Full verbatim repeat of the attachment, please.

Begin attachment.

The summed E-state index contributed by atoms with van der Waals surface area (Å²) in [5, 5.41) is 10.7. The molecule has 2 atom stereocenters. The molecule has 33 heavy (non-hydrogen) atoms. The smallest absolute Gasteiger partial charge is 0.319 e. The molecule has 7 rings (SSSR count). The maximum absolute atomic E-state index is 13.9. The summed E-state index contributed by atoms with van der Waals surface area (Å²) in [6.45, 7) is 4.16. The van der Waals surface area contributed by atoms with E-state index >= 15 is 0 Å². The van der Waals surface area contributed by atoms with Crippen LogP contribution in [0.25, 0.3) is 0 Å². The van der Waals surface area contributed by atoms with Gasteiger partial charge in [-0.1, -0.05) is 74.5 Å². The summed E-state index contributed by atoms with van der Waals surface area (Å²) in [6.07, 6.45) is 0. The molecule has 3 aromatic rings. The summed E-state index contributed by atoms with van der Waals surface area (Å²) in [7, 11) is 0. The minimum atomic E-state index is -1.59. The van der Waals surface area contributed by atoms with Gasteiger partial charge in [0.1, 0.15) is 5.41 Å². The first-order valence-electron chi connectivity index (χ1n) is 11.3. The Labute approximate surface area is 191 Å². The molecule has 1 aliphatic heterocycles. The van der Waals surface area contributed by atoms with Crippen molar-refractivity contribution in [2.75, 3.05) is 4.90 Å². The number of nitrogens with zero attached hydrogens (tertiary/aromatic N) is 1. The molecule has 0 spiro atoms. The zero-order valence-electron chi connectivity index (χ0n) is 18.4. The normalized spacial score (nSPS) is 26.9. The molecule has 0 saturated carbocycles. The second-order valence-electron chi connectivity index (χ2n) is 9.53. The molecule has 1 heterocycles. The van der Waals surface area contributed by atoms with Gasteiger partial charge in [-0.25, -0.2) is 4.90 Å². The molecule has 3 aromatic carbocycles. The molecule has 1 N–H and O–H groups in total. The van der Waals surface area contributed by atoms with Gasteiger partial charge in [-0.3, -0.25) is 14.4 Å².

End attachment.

The summed E-state index contributed by atoms with van der Waals surface area (Å²) in [5, 5.41) is 10.7. The molecule has 2 atom stereocenters. The molecule has 33 heavy (non-hydrogen) atoms. The smallest absolute Gasteiger partial charge is 0.319 e. The molecule has 7 rings (SSSR count). The maximum absolute atomic E-state index is 13.9. The summed E-state index contributed by atoms with van der Waals surface area (Å²) in [6.45, 7) is 4.16. The van der Waals surface area contributed by atoms with E-state index >= 15 is 0 Å². The van der Waals surface area contributed by atoms with Crippen LogP contribution in [0.25, 0.3) is 0 Å². The van der Waals surface area contributed by atoms with Gasteiger partial charge in [-0.1, -0.05) is 74.5 Å². The summed E-state index contributed by atoms with van der Waals surface area (Å²) in [6.07, 6.45) is 0. The molecule has 3 aromatic rings. The summed E-state index contributed by atoms with van der Waals surface area (Å²) in [7, 11) is 0. The minimum atomic E-state index is -1.59. The van der Waals surface area contributed by atoms with Gasteiger partial charge in [0.1, 0.15) is 5.41 Å². The first-order valence-electron chi connectivity index (χ1n) is 11.3. The Labute approximate surface area is 191 Å². The molecule has 1 aliphatic heterocycles. The van der Waals surface area contributed by atoms with Crippen molar-refractivity contribution in [2.75, 3.05) is 4.90 Å². The number of nitrogens with zero attached hydrogens (tertiary/aromatic N) is 1. The molecule has 0 spiro atoms. The zero-order valence-electron chi connectivity index (χ0n) is 18.4. The normalized spacial score (nSPS) is 26.9. The molecule has 0 saturated carbocycles. The second-order valence-electron chi connectivity index (χ2n) is 9.53. The molecule has 1 heterocycles. The van der Waals surface area contributed by atoms with Gasteiger partial charge in [-0.25, -0.2) is 4.90 Å². The molecule has 3 aromatic carbocycles. The molecule has 1 N–H and O–H groups in total. The van der Waals surface area contributed by atoms with Gasteiger partial charge in [-0.3, -0.25) is 14.4 Å².